DPS Chief John Thomas announces retirement

A search committee will be created as the first step to finding Thomas’s replacement.

John Thomas, Executive Director and Chief of the USC Department of Public Safety (DPS) will retire after eight years in his role, according to a school-wide email from the Office of the Senior Vice President for Administration on Monday.

Thomas will remain at his post until his replacement is selected, “I have asked him to remain involved during the implementation process, and I appreciate his willingness to continue providing his perspective for both the DPS CAB and our next DPS Chief,” said David Wright, the senior vice president for administration.

Thomas joined DPS in 2006 as a captain and was appointed to the role of executive director and chief in 2013, where he has served since. According to the DPS website, Thomas headed one of the nation’s largest campus police forces with 306 full-time employees.

After his decade-and-a-half tenure at USC, Thomas’s impact is evident both on and off-campus, as was mentioned in Monday’s email.

By improving officer training standards and using a data-driven system to face crime, Thomas has “successfully professionalized the department.” He also helped create the Southern California College Campus Consortium, a group of campus public safety and police departments, according to the email.

Thomas also led the DPS Cadet Program, which teaches teenagers in the communities around the Health Sciences and University Park Campuses about safety services and provides them with academic support for college admission. According to the email, every cadet graduating from high school has gone on to college since he stepped into the leadership role in 2014.

He was also a team member on the Community Advisory Board (CAB), a community-run organization that focuses on social inequality in policing. The CAB report released on July 28 concluded that DPS could not be abolished. Thomas has worked to implement recommendations from the CAB, including pledging to hold DPS officers accountable for racial profiling.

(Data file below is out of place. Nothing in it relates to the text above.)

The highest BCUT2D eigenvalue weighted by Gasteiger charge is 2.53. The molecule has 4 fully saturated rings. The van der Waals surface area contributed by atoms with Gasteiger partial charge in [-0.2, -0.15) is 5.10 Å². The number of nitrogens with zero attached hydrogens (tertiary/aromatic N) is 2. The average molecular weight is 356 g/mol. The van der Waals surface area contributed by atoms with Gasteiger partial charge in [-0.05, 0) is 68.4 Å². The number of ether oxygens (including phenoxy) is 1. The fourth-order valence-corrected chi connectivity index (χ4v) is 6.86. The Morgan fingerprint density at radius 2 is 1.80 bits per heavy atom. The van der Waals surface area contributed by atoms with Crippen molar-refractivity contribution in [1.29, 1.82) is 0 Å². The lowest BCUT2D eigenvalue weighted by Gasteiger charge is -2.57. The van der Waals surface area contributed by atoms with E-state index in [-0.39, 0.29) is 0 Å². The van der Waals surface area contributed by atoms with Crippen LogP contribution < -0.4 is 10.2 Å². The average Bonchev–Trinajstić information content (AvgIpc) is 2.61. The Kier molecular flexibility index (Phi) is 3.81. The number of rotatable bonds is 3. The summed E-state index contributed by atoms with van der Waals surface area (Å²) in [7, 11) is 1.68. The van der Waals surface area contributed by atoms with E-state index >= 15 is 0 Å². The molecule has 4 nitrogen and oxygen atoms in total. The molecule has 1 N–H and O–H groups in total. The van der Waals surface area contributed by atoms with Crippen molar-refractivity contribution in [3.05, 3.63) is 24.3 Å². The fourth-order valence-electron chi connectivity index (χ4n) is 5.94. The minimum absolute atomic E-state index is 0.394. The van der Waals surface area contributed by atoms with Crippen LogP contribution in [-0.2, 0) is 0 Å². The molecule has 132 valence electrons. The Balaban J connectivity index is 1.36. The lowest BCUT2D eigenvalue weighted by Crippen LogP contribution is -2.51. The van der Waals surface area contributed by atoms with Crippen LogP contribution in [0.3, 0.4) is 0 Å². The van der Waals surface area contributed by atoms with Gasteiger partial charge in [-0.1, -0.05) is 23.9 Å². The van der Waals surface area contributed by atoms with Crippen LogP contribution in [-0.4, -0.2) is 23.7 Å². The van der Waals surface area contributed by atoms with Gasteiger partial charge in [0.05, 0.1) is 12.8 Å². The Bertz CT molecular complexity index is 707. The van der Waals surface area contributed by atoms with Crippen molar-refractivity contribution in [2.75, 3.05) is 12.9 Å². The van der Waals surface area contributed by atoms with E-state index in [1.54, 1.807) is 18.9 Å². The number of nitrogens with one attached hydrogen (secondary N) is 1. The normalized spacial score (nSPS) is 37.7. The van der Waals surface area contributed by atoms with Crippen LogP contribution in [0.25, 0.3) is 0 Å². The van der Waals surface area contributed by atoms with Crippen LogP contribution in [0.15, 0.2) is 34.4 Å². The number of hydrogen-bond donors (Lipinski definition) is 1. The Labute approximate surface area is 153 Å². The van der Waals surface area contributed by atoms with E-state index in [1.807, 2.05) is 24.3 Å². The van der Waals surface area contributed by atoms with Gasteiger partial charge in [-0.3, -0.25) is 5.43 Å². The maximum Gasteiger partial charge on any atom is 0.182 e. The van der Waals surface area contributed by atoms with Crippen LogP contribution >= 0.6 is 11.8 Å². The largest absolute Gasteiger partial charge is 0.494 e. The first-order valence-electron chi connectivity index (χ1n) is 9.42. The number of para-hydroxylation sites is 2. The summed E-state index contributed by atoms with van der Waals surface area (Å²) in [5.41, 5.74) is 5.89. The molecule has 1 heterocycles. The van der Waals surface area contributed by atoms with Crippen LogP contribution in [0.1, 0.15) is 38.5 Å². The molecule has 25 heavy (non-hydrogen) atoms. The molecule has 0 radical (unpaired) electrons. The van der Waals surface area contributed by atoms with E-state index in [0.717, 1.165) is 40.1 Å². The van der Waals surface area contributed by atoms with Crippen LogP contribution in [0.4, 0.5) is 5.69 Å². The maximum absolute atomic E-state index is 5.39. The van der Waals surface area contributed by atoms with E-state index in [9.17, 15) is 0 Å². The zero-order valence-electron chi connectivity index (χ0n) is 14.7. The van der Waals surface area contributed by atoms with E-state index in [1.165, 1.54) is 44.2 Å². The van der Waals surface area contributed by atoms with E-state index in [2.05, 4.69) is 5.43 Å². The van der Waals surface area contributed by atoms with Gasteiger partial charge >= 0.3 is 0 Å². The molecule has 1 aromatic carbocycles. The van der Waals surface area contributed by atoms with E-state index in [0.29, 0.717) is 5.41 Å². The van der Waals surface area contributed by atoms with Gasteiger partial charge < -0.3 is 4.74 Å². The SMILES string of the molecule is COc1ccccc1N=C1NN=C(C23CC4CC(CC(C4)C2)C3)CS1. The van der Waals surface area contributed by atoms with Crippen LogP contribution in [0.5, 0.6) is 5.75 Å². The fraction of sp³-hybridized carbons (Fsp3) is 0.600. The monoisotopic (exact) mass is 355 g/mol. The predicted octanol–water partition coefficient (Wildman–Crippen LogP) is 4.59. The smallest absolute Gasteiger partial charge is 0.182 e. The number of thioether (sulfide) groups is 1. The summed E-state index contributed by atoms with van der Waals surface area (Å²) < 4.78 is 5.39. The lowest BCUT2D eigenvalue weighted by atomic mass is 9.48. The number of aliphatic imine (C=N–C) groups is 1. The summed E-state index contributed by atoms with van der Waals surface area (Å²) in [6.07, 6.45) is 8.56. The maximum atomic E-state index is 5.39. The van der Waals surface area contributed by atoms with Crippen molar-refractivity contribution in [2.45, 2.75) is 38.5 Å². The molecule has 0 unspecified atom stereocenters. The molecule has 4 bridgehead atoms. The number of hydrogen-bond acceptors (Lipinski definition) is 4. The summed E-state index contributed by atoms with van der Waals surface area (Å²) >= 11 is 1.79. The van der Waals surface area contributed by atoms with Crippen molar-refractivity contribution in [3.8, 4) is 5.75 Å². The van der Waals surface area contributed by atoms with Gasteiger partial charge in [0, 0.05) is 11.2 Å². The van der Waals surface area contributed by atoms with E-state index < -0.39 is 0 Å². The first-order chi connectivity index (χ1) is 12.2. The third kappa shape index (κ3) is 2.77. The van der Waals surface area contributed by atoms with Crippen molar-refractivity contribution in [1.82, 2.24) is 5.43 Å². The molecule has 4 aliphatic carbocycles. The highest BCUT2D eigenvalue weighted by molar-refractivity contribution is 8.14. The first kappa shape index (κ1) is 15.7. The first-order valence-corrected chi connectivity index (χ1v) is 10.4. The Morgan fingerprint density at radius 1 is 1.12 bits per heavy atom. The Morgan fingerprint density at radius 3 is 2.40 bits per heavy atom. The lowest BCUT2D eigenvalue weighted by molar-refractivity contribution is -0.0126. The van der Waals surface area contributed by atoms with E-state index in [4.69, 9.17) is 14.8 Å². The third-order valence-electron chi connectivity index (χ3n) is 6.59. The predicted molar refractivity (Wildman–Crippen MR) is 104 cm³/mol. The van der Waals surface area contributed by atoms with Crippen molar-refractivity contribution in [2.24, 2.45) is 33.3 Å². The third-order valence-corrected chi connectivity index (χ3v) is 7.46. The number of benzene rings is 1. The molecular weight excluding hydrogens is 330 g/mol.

Thomas’ legacy is not without criticism from students, who feel that he has mishandled several situations, including the Black Lives Matter Protests and the mistreatment of Black and brown student organizations during 2019 homecoming tailgates.

A nationwide search will be conducted to find Thomas’s replacement. According to the email, the first step in this process will be creating a search committee including faculty, staff, students, community and DPS CAB representatives. The search will then follow with listening sessions with members of the USC community and surrounding area.

In a statement to Annenberg Media, Wright wrote that the committee will be looking for a new chief that will be accessible to students and staff, improve upon professionalism and work closely with CAB towards becoming one of the safest urban college campuses.

“I am confident with the input and collaboration of our campus and community partners, we will find an outstanding new DPS Chief,” Wright wrote.